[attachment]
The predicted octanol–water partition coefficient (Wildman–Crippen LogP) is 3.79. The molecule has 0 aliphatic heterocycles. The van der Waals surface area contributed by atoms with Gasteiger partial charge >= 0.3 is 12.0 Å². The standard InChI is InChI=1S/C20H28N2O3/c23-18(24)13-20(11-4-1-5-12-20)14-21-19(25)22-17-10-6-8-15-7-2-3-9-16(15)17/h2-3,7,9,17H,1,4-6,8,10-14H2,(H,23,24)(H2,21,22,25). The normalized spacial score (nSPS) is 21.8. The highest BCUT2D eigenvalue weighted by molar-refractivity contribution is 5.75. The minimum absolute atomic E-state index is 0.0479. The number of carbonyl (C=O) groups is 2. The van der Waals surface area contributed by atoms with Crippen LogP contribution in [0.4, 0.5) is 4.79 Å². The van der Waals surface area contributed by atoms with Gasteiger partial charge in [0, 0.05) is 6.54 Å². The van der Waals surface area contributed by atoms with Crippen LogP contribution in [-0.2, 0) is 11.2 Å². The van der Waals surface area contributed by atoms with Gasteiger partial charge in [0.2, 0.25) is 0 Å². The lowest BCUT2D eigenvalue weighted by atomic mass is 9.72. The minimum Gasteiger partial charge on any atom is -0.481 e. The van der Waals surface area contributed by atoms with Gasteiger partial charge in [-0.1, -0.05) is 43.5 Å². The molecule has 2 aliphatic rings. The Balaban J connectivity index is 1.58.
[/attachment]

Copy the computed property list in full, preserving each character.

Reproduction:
The predicted octanol–water partition coefficient (Wildman–Crippen LogP) is 3.79. The molecule has 0 aliphatic heterocycles. The van der Waals surface area contributed by atoms with Gasteiger partial charge >= 0.3 is 12.0 Å². The standard InChI is InChI=1S/C20H28N2O3/c23-18(24)13-20(11-4-1-5-12-20)14-21-19(25)22-17-10-6-8-15-7-2-3-9-16(15)17/h2-3,7,9,17H,1,4-6,8,10-14H2,(H,23,24)(H2,21,22,25). The normalized spacial score (nSPS) is 21.8. The highest BCUT2D eigenvalue weighted by molar-refractivity contribution is 5.75. The minimum absolute atomic E-state index is 0.0479. The number of carbonyl (C=O) groups is 2. The van der Waals surface area contributed by atoms with Crippen LogP contribution in [0.4, 0.5) is 4.79 Å². The van der Waals surface area contributed by atoms with Gasteiger partial charge in [0, 0.05) is 6.54 Å². The van der Waals surface area contributed by atoms with Crippen LogP contribution in [-0.2, 0) is 11.2 Å². The van der Waals surface area contributed by atoms with Gasteiger partial charge in [0.2, 0.25) is 0 Å². The lowest BCUT2D eigenvalue weighted by atomic mass is 9.72. The minimum Gasteiger partial charge on any atom is -0.481 e. The van der Waals surface area contributed by atoms with Gasteiger partial charge in [-0.1, -0.05) is 43.5 Å². The molecule has 2 aliphatic rings. The Balaban J connectivity index is 1.58.